Ontopia: The Topic Map Company

Topic Maps: The GPS of the Web

Topic maps represent a radically new approach to solving some of today's most pressing business problems. We live in an age in which knowledge is becoming the key asset of many organizations, but at the same time we find ourselves drowning in excesses of information. Given such a situation, how do we:

  • find that needle of relevant information in the haystack of infosmog that surrounds us,
  • capture and manage precious corporate memory, and
  • most importantly, build a bridge between knowledge and the information?

Topic maps can help with all three. They promise to revolutionize the ways in which we search for and navigate information, they allow us to model and represent knowledge in an interchangeable form, and they provide a unifying framework for knowledge and information management.

But as with most "radically new" things, the basic concepts are grounded in ideas that are familiar to all of us.

One starting point for understanding topic maps is the traditional back-of-book index -- that carefully handcrafted map into its subject area that enriches any good book. The building blocks of such an index are topics (and the names by which they are known), associations between topics (in the form of "see also" references), and occurrences of those topics (the page numbers or locators).

Topic maps are based on the same core concepts, but in topic maps they are generalized in order to be able to deal with the vastly more demanding requirements of digital information. This generalization allows them to incorporate the key features of glossaries, thesauri, and TOCs, as well as indexes, into a single unified model.

That model basically describes the knowledge structures inherent in the underlying information: It is used to chart the topics of the subject matter and present a concise and accurate map for readers.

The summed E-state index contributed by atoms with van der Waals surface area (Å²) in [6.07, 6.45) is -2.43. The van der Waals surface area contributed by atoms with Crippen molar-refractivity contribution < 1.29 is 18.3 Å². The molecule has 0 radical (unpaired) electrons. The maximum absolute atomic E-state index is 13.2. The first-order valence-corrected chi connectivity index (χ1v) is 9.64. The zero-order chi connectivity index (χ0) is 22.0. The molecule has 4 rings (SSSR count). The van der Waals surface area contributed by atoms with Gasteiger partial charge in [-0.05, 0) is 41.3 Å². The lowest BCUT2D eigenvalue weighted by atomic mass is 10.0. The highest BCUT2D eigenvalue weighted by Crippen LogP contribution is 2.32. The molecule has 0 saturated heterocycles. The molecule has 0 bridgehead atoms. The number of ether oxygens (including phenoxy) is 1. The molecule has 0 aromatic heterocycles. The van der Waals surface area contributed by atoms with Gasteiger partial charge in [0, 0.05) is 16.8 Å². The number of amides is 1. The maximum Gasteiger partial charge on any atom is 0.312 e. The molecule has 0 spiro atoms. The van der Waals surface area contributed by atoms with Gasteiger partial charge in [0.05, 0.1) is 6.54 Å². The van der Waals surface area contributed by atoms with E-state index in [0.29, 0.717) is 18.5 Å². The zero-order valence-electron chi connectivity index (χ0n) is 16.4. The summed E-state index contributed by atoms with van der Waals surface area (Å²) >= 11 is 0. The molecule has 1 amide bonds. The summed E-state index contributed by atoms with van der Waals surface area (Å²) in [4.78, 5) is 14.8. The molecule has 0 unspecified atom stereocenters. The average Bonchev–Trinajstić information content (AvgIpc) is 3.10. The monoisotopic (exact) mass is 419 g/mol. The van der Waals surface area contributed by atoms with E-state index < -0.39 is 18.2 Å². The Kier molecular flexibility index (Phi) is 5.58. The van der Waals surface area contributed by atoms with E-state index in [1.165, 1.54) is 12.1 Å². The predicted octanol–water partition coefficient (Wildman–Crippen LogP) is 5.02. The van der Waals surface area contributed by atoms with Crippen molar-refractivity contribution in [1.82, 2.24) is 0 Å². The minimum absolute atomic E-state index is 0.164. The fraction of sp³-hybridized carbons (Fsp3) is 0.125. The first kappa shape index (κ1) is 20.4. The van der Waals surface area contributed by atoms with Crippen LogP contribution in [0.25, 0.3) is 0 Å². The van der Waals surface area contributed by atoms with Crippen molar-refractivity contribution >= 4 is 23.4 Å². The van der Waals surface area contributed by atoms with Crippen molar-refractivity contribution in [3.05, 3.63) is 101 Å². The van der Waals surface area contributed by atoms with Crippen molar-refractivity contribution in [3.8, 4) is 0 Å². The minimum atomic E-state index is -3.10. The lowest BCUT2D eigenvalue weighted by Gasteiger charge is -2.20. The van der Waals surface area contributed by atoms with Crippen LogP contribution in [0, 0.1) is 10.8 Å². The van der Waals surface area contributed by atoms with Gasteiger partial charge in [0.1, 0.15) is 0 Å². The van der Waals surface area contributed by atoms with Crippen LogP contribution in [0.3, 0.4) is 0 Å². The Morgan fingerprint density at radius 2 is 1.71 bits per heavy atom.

This map can then be perused in an intuitive manner that reflects the associative mode typical of the way humans think. Thus, instead of wading through realms of irrelevant information, it becomes possible to navigate around (or search through) a multidimensional topic space to find topics of interest and from there go directly to the precise pieces of information that are most relevant.

Alternatively the map can be used to answer queries of far greater complexity than any of today’s web search engines would be able to tackle.

The basic model of topics and associations, the ability to type those constructs, and a mechanism for dealing with the problem of context, mean that topic maps have a lot in common with the semantic networks used to represent knowledge in the field of artificial intelligence. But they also add a new axis to the model of semantic networks -- that of occurrences -- that provides a bridge to the domain of information management.

This makes topic maps ideal for representing knowledge in other fields as well. For example, topic maps can be used to encode the interrelation of roles, products, procedures, and so on that constitute corporate memory, and to link them to the corresponding documentation; thus topic maps become an enabling technology for knowledge management.

For traditional commercial publishers, producing well-crafted topic maps will be a new way of leveraging their existing knowledge and experience and combating the threat to their existence posed by the vast amounts of information now available for free.

In fact, topic maps are the ideal enabling technology for describing almost any kind of complex relationship, whether it be in information, knowledge, process or social engineering. They will doubtless become the "Global Positioning System of the World Wide Web", but their potential is greater yet. Ontopia seeks to leverage that potential through the delivery of high quality topic map software and consulting services.